MOTHER POWER: Inspiring Stories of Women Who Stopped Wars, Changed Lives and Bettered Society

Jacqueline Hornor Plumez, Author . Sourcebooks $14.95 (352p) ISBN 978-1-57071-823-6

Plumez, a psychologist and career counselor, admits that until a few years ago, she would have called "mother power" an oxymoron. Like many, she grew up watching fathers wield power, using their strength to often bend, if not break, the wills of the women in their lives, discouraging them from engaging in activities where they would find strength, courage and purpose. It wasn't until she was vacationing in Argentina as an adult that she saw mother power at work, among a group of uneducated, loosely organized, grieving women, the Mothers of the Plaza de Mayo. Their weekly rallies protesting the "disappearance" of their sons, daughters and husbands eventually led to the collapse of the corrupt government in 1983. Plumez fills her meandering book with stories of like-minded women who chose not to suffer silently, from women who work for peace in Northern Ireland to a teacher in the South Bronx who has curbed a longtime local epidemic of fighting between students. The usual suspects are here (e.g., Mothers Against Drunk Driving), along with some lesser-known mother heroes, like Daryl Roth, a playwright who nurtures actors as if they were her own family. The psychologist in Plumez reminds readers of the skill most little girls acquire—"tend and befriend"—which replaces the "fight or flight" mindset adopted by many boys. This feminine trait manifests in her stories. But because of its breadth (Plumez covers everything from sex education to corporate polluters and racial strife), the book's central theme is hard to grasp. Part homage to strong women, part self-help guide to taking control, this work inspires. Agent, Loretta Barrett. (Mar.)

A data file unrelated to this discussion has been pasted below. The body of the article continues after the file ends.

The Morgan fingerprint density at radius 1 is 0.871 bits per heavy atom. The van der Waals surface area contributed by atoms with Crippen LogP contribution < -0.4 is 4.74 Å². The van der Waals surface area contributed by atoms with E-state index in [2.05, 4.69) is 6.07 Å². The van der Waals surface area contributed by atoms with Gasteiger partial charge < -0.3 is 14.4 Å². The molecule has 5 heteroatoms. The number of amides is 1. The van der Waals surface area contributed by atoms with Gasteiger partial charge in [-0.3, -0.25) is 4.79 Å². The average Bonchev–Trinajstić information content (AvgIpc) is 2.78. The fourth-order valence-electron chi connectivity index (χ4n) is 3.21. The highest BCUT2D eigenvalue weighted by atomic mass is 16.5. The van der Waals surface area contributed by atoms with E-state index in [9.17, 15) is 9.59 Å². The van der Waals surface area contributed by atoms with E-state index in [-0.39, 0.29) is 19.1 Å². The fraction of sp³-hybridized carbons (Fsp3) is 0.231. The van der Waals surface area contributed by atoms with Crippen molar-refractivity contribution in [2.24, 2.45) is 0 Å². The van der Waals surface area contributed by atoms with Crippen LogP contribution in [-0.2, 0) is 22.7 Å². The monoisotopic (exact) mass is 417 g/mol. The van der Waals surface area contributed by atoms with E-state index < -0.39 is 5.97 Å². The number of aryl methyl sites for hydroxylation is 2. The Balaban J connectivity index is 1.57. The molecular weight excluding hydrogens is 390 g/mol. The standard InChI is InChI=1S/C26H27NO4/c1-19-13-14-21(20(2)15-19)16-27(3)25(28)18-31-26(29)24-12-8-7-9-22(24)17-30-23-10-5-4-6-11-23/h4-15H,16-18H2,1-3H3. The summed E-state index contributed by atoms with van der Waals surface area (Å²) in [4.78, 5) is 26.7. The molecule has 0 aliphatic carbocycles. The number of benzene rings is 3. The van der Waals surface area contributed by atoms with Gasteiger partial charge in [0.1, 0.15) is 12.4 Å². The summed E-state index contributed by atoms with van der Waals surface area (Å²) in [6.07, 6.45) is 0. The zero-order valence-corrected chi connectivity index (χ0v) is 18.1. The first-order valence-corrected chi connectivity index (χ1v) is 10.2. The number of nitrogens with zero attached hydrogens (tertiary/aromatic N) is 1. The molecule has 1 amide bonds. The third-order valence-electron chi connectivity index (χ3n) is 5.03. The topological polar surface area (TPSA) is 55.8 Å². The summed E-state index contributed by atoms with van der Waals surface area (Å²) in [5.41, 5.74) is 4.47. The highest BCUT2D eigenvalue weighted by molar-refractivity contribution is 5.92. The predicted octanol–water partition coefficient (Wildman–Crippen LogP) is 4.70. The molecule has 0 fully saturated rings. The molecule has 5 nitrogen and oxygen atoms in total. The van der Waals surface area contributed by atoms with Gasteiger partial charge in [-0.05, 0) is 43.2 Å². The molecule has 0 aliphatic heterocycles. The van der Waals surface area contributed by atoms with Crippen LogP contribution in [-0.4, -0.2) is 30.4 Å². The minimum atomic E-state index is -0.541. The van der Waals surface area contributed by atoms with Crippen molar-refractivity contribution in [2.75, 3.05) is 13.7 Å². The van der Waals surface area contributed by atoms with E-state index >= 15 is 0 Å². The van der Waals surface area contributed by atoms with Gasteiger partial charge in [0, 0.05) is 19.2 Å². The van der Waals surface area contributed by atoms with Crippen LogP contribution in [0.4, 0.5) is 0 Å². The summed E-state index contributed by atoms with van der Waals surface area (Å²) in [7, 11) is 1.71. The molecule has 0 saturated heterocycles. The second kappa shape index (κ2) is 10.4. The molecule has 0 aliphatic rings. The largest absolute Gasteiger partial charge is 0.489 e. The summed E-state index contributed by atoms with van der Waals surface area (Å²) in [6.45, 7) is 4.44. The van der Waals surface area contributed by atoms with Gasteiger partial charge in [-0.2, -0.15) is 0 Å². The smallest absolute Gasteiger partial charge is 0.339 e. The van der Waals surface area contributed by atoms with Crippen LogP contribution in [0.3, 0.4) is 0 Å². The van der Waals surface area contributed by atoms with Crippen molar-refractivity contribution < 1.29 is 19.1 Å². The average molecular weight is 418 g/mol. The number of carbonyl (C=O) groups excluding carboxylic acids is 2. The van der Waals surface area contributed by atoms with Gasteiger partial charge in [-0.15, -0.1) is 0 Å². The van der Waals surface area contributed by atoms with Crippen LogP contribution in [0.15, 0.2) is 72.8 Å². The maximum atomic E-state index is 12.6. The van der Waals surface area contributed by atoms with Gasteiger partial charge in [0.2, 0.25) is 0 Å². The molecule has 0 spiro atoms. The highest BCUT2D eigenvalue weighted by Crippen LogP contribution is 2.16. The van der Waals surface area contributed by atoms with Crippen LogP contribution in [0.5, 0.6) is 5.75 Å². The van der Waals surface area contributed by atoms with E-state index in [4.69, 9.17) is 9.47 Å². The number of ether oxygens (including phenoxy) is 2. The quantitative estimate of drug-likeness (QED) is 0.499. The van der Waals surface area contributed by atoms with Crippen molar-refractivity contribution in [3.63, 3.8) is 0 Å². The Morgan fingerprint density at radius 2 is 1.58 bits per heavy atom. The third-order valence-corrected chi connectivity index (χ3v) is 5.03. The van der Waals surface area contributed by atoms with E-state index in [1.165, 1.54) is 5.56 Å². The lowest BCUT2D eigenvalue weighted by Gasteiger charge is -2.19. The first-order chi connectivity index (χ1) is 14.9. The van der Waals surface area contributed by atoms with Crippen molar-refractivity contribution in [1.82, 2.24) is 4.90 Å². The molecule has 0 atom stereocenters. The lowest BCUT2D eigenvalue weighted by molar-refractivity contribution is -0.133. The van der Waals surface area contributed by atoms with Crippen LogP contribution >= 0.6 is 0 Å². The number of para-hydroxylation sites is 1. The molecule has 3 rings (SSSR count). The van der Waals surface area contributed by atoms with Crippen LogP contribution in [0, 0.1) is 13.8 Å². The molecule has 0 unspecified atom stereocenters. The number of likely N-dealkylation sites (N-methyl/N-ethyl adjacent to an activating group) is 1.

Reviewed on: 02/11/2002
Release date: 03/01/2002
Genre: Nonfiction
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